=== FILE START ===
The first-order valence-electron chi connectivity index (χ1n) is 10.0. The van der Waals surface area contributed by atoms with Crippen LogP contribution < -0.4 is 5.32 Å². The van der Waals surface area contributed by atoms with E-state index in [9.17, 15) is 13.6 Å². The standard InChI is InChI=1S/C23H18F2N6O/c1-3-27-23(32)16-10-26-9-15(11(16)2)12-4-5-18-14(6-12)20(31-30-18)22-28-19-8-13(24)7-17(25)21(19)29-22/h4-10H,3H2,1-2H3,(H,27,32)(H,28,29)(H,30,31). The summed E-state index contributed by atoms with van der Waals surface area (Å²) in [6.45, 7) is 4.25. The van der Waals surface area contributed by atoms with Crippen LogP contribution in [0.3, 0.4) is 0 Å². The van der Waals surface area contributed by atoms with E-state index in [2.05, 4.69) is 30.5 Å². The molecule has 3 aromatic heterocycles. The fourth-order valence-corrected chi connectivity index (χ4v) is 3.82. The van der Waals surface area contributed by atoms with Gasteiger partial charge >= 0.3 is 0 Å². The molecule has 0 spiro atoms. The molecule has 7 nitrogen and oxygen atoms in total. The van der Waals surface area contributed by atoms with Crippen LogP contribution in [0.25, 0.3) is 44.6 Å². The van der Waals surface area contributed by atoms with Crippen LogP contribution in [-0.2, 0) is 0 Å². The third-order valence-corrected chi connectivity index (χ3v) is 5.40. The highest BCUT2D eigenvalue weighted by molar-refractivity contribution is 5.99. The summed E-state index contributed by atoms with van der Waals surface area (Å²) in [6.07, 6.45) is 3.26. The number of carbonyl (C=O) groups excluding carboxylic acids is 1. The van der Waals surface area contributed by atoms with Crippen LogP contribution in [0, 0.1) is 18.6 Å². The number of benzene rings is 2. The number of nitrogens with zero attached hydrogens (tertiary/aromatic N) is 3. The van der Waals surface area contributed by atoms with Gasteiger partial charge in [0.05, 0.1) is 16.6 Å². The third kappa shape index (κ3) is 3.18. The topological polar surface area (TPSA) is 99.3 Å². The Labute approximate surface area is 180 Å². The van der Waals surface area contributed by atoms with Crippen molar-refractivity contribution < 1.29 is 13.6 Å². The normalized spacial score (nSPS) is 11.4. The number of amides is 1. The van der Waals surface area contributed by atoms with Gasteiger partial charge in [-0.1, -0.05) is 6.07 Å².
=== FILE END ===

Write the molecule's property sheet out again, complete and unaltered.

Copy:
The first-order valence-electron chi connectivity index (χ1n) is 10.0. The van der Waals surface area contributed by atoms with Crippen LogP contribution < -0.4 is 5.32 Å². The van der Waals surface area contributed by atoms with E-state index in [9.17, 15) is 13.6 Å². The standard InChI is InChI=1S/C23H18F2N6O/c1-3-27-23(32)16-10-26-9-15(11(16)2)12-4-5-18-14(6-12)20(31-30-18)22-28-19-8-13(24)7-17(25)21(19)29-22/h4-10H,3H2,1-2H3,(H,27,32)(H,28,29)(H,30,31). The summed E-state index contributed by atoms with van der Waals surface area (Å²) in [6.45, 7) is 4.25. The van der Waals surface area contributed by atoms with Crippen LogP contribution in [0.3, 0.4) is 0 Å². The van der Waals surface area contributed by atoms with E-state index in [2.05, 4.69) is 30.5 Å². The molecule has 3 aromatic heterocycles. The fourth-order valence-corrected chi connectivity index (χ4v) is 3.82. The van der Waals surface area contributed by atoms with Gasteiger partial charge >= 0.3 is 0 Å². The molecule has 0 spiro atoms. The molecule has 7 nitrogen and oxygen atoms in total. The van der Waals surface area contributed by atoms with Crippen LogP contribution in [0.25, 0.3) is 44.6 Å². The van der Waals surface area contributed by atoms with Crippen LogP contribution in [-0.2, 0) is 0 Å². The third-order valence-corrected chi connectivity index (χ3v) is 5.40. The highest BCUT2D eigenvalue weighted by molar-refractivity contribution is 5.99. The summed E-state index contributed by atoms with van der Waals surface area (Å²) in [6.07, 6.45) is 3.26. The number of carbonyl (C=O) groups excluding carboxylic acids is 1. The van der Waals surface area contributed by atoms with Crippen LogP contribution in [0, 0.1) is 18.6 Å². The number of benzene rings is 2. The number of nitrogens with zero attached hydrogens (tertiary/aromatic N) is 3. The van der Waals surface area contributed by atoms with Gasteiger partial charge in [0.05, 0.1) is 16.6 Å². The third kappa shape index (κ3) is 3.18. The topological polar surface area (TPSA) is 99.3 Å². The Labute approximate surface area is 180 Å². The van der Waals surface area contributed by atoms with Crippen molar-refractivity contribution < 1.29 is 13.6 Å². The normalized spacial score (nSPS) is 11.4. The number of amides is 1. The van der Waals surface area contributed by atoms with Gasteiger partial charge in [-0.1, -0.05) is 6.07 Å².